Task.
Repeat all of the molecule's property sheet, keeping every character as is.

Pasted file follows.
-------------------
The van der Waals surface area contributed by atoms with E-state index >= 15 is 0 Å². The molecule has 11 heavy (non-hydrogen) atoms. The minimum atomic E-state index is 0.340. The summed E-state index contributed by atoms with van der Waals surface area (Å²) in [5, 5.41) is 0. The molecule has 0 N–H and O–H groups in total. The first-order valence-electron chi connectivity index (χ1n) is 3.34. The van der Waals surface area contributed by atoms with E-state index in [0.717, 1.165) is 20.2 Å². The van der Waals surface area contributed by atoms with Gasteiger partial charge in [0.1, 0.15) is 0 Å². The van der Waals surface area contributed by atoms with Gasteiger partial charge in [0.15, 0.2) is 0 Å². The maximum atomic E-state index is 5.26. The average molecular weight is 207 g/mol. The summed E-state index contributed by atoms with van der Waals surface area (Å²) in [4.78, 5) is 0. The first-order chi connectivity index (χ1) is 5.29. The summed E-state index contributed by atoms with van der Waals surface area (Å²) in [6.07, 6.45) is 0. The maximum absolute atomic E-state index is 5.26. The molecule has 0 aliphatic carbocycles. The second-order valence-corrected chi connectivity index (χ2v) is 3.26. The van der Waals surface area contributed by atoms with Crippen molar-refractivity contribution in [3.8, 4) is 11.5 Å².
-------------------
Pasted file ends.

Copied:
The van der Waals surface area contributed by atoms with E-state index >= 15 is 0 Å². The molecule has 11 heavy (non-hydrogen) atoms. The minimum atomic E-state index is 0.340. The summed E-state index contributed by atoms with van der Waals surface area (Å²) in [5, 5.41) is 0. The molecule has 0 N–H and O–H groups in total. The first-order valence-electron chi connectivity index (χ1n) is 3.34. The van der Waals surface area contributed by atoms with E-state index in [0.717, 1.165) is 20.2 Å². The van der Waals surface area contributed by atoms with Gasteiger partial charge in [0.1, 0.15) is 0 Å². The van der Waals surface area contributed by atoms with Gasteiger partial charge in [0.15, 0.2) is 0 Å². The maximum atomic E-state index is 5.26. The average molecular weight is 207 g/mol. The summed E-state index contributed by atoms with van der Waals surface area (Å²) in [4.78, 5) is 0. The first-order chi connectivity index (χ1) is 5.29. The summed E-state index contributed by atoms with van der Waals surface area (Å²) in [6.07, 6.45) is 0. The maximum absolute atomic E-state index is 5.26. The molecule has 0 aliphatic carbocycles. The second-order valence-corrected chi connectivity index (χ2v) is 3.26. The van der Waals surface area contributed by atoms with Crippen molar-refractivity contribution in [3.8, 4) is 11.5 Å².